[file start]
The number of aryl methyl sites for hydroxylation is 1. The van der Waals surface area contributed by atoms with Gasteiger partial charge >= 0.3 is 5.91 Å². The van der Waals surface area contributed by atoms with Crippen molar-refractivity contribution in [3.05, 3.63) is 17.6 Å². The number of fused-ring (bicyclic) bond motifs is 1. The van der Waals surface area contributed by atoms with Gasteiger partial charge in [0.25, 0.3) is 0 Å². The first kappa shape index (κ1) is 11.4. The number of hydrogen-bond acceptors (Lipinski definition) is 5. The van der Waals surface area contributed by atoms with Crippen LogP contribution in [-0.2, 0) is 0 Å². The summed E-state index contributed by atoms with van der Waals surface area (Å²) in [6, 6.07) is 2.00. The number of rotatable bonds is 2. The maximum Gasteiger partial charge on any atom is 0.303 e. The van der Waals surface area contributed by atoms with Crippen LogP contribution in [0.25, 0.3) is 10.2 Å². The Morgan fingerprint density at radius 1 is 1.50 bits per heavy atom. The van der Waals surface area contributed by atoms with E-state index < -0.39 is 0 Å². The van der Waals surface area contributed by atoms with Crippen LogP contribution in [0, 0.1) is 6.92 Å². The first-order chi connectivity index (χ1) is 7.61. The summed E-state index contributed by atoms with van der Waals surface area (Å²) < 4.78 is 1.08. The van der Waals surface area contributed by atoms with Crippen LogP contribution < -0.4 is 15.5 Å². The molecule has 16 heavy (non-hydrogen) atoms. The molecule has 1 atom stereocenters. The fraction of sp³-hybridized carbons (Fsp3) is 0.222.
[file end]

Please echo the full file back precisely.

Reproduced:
The number of aryl methyl sites for hydroxylation is 1. The van der Waals surface area contributed by atoms with Gasteiger partial charge >= 0.3 is 5.91 Å². The van der Waals surface area contributed by atoms with Crippen molar-refractivity contribution in [3.05, 3.63) is 17.6 Å². The number of fused-ring (bicyclic) bond motifs is 1. The van der Waals surface area contributed by atoms with Gasteiger partial charge in [0.25, 0.3) is 0 Å². The first kappa shape index (κ1) is 11.4. The number of hydrogen-bond acceptors (Lipinski definition) is 5. The van der Waals surface area contributed by atoms with Crippen LogP contribution in [-0.2, 0) is 0 Å². The summed E-state index contributed by atoms with van der Waals surface area (Å²) in [6, 6.07) is 2.00. The number of rotatable bonds is 2. The maximum Gasteiger partial charge on any atom is 0.303 e. The van der Waals surface area contributed by atoms with Crippen LogP contribution in [0.25, 0.3) is 10.2 Å². The Morgan fingerprint density at radius 1 is 1.50 bits per heavy atom. The van der Waals surface area contributed by atoms with E-state index < -0.39 is 0 Å². The van der Waals surface area contributed by atoms with Crippen LogP contribution in [0, 0.1) is 6.92 Å². The first-order chi connectivity index (χ1) is 7.61. The summed E-state index contributed by atoms with van der Waals surface area (Å²) < 4.78 is 1.08. The van der Waals surface area contributed by atoms with Crippen LogP contribution < -0.4 is 15.5 Å². The molecule has 16 heavy (non-hydrogen) atoms. The molecule has 1 atom stereocenters. The fraction of sp³-hybridized carbons (Fsp3) is 0.222.